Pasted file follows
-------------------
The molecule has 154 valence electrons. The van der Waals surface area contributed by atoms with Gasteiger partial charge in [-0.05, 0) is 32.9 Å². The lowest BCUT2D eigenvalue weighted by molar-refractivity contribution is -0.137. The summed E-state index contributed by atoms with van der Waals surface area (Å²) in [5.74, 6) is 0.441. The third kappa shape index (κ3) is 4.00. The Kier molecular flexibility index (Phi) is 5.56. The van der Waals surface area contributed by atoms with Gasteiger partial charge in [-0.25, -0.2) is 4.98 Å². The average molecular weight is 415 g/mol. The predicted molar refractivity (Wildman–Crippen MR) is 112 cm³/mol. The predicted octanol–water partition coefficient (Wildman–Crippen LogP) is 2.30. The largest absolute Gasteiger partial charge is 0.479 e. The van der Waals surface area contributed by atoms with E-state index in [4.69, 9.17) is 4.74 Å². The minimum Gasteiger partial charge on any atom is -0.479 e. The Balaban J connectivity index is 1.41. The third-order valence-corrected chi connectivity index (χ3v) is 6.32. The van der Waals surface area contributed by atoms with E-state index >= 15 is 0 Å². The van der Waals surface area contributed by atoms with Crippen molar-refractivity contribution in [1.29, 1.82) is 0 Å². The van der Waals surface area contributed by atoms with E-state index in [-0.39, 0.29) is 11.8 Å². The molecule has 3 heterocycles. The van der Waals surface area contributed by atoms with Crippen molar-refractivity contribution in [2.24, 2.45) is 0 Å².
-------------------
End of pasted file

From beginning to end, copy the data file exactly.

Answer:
The molecule has 154 valence electrons. The van der Waals surface area contributed by atoms with Gasteiger partial charge in [-0.05, 0) is 32.9 Å². The lowest BCUT2D eigenvalue weighted by molar-refractivity contribution is -0.137. The summed E-state index contributed by atoms with van der Waals surface area (Å²) in [5.74, 6) is 0.441. The third kappa shape index (κ3) is 4.00. The Kier molecular flexibility index (Phi) is 5.56. The van der Waals surface area contributed by atoms with Gasteiger partial charge in [-0.25, -0.2) is 4.98 Å². The average molecular weight is 415 g/mol. The predicted molar refractivity (Wildman–Crippen MR) is 112 cm³/mol. The predicted octanol–water partition coefficient (Wildman–Crippen LogP) is 2.30. The largest absolute Gasteiger partial charge is 0.479 e. The van der Waals surface area contributed by atoms with E-state index in [4.69, 9.17) is 4.74 Å². The minimum Gasteiger partial charge on any atom is -0.479 e. The Balaban J connectivity index is 1.41. The third-order valence-corrected chi connectivity index (χ3v) is 6.32. The van der Waals surface area contributed by atoms with E-state index >= 15 is 0 Å². The van der Waals surface area contributed by atoms with Crippen molar-refractivity contribution in [1.29, 1.82) is 0 Å². The van der Waals surface area contributed by atoms with E-state index in [-0.39, 0.29) is 11.8 Å². The molecule has 3 heterocycles. The van der Waals surface area contributed by atoms with Crippen molar-refractivity contribution in [2.24, 2.45) is 0 Å².